Once the dough is in the desired state, cold water is tossed into the pie dough until it comes together and forms a ball.  Cold water is used to help keep the fat cold and prevent it from melting.  Too much water and the dough will be sticky, wet, messy, and may not be as tender.  Too little water and it will be brittle and will not roll out properly.  If water is collecting in the bottom of the bowl and sloshing around, there is too much water – remove the dough immediately.

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3 comments on “Techniques: Mixing Methods
  1. ARMI says:

    This is very interesting reading. Learned a lot and thank you for sharing this. I look forward to reading your other articles.

  2. matseliso mote says:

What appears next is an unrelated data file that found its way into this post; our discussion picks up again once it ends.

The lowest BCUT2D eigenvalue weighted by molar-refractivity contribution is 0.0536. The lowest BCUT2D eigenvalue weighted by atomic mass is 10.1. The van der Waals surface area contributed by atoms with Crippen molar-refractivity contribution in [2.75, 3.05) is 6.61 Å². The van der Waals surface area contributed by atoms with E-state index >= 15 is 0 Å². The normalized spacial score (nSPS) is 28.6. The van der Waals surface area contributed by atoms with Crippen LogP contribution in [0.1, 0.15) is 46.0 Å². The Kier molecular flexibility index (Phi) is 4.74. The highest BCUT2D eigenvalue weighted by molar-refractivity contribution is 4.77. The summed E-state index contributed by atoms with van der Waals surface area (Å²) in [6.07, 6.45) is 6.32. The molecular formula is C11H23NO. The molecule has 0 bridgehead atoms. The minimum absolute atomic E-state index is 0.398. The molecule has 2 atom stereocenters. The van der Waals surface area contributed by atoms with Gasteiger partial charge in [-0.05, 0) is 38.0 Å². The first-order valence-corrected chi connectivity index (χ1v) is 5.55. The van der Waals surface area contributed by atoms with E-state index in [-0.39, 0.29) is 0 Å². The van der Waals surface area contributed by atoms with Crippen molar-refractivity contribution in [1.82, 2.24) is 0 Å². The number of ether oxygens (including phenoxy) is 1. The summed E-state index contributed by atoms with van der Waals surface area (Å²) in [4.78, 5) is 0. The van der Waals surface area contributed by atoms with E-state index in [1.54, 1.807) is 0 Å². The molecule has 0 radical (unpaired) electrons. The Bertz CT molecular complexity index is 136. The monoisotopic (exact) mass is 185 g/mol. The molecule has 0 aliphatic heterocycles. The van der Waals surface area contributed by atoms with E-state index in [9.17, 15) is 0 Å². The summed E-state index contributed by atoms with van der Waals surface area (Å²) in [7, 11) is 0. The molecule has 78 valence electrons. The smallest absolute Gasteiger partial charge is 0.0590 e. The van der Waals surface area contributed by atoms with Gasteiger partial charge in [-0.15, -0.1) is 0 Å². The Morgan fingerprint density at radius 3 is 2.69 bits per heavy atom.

am a cristina martin student i have learnt a lot on your website thank you

  3. Amanda Louise Meadowcroft says:

    Hi it’s Amanda, an NVQ level 2 proffesional cookery student researching ideas for my bread and dough blog. I found this webpage motivating, inspiring, interesting and well prepared and planned out!
    well done, keep up the hard work
    Amanda

1 Pings/Trackbacks for "Techniques: Mixing Methods"
  1. [...] that has been rolled out over and over again to create many many layers of butter and dough.  The process for making laminated dough is further explained in the techniques pages here. It’s a very long process taking about 1-2 hours to complete (depending on if you count [...]